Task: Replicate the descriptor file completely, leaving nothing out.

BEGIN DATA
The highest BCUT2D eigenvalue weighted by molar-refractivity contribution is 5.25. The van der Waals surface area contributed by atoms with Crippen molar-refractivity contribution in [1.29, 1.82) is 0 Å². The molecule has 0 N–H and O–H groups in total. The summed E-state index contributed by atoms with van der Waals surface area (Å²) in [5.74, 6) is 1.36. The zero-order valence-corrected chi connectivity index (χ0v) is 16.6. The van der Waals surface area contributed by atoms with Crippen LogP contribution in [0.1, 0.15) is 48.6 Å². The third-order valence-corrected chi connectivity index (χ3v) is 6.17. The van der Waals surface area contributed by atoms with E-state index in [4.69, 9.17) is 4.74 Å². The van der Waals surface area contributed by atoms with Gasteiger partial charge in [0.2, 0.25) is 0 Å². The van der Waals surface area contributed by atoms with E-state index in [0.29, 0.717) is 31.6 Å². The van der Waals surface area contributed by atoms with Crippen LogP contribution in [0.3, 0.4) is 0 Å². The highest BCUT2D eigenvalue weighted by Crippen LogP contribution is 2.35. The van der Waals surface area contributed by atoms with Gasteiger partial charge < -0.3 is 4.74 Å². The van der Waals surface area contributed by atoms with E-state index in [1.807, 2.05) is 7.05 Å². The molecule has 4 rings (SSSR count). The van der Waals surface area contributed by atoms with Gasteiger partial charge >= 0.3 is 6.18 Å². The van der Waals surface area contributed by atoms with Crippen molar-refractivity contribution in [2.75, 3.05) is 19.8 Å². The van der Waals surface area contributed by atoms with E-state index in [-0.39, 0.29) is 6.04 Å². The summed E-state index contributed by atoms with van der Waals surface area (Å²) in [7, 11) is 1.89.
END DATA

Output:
The highest BCUT2D eigenvalue weighted by molar-refractivity contribution is 5.25. The van der Waals surface area contributed by atoms with Crippen molar-refractivity contribution in [1.29, 1.82) is 0 Å². The molecule has 0 N–H and O–H groups in total. The summed E-state index contributed by atoms with van der Waals surface area (Å²) in [5.74, 6) is 1.36. The zero-order valence-corrected chi connectivity index (χ0v) is 16.6. The van der Waals surface area contributed by atoms with Crippen LogP contribution in [0.1, 0.15) is 48.6 Å². The third-order valence-corrected chi connectivity index (χ3v) is 6.17. The van der Waals surface area contributed by atoms with E-state index in [4.69, 9.17) is 4.74 Å². The van der Waals surface area contributed by atoms with Gasteiger partial charge in [0.2, 0.25) is 0 Å². The van der Waals surface area contributed by atoms with E-state index in [0.29, 0.717) is 31.6 Å². The van der Waals surface area contributed by atoms with Crippen LogP contribution in [0.3, 0.4) is 0 Å². The highest BCUT2D eigenvalue weighted by Crippen LogP contribution is 2.35. The van der Waals surface area contributed by atoms with Gasteiger partial charge < -0.3 is 4.74 Å². The van der Waals surface area contributed by atoms with E-state index in [1.807, 2.05) is 7.05 Å². The molecule has 4 rings (SSSR count). The van der Waals surface area contributed by atoms with Gasteiger partial charge >= 0.3 is 6.18 Å². The van der Waals surface area contributed by atoms with Crippen molar-refractivity contribution in [2.75, 3.05) is 19.8 Å². The van der Waals surface area contributed by atoms with E-state index in [-0.39, 0.29) is 6.04 Å². The summed E-state index contributed by atoms with van der Waals surface area (Å²) in [7, 11) is 1.89.